Methods used in the past such as maintaining a dialogue with protesters weren’t effective, the report said, in part because the bullhorns and police radios used by officers often couldn’t be heard above the crowd. The report suggests Madison police should obtain voice amplification equipment for all special event officers who wear gas masks, to allow them to speak clearly with each other and with community members who are within voice range.

The report described Madison police as unprepared for the “scope and emotion” of the first protests after Floyd’s killing, a characterization Madison’s police chief didn’t refute during a press conference Tuesday.

“The George Floyd incident certainly shocked the conscience of America. It certainly shocked the conscience of police officers who just want to come to work and do the best they can for their community. And being prepared for this is tough,” said Chief Shon Barnes, who noted not all departments routinely train for crowd management.

The independent review said demonstrations focused on decades of illegitimate police behavior in the U.S and the mere presence of officers, sometimes in riot gear, escalated violence. In one of 69 recommendations, the report suggests a “less is more” approach with a reduced police presence, coupled with a targeted and rapid response to isolate violent activity.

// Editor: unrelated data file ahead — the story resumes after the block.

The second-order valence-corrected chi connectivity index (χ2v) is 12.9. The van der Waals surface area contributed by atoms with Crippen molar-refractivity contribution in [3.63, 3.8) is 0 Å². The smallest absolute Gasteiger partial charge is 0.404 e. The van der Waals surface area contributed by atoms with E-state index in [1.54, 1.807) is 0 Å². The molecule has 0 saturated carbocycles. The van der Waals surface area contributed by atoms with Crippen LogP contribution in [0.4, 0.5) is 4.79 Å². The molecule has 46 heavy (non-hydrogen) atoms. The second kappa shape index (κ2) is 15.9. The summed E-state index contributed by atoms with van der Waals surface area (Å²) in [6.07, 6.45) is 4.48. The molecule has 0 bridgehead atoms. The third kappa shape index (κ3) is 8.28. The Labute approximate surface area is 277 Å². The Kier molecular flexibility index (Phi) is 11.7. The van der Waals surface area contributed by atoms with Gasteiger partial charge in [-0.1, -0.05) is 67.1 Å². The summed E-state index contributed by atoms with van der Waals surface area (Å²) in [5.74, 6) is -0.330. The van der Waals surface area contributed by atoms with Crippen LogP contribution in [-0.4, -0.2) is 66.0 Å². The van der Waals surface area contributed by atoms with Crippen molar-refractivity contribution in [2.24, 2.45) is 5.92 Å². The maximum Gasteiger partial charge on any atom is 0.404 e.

All police officers should also receive additional crowd control training, the report concluded. Those interviewed for the report — including 50 police officers in addition to protesters — suggested the police department look to the city’s Police Civilian Oversight Board to foster better relations with the community and promote transparency and accountability.

The review of police actions was made more difficult, according to the report, because most Madison police don’t wear body cameras which could have allowed a more thorough evaluation of officer’s use of force which was criticized as excessive by some in the community.

Barnes said he supports body cameras for officers. Before such devices can be approved a pilot program would need to be adopted by the Common Council. A feasibility study released in January concluded that body-worn cameras function best if they are implemented as a part of comprehensive police reform.

Barnes said Tuesday he’ll implement all 69 recommendations from the review.

Stay informed on the latest news

Sign up for WPR’s email newsletter.

This field is for validation purposes and should be left unchanged.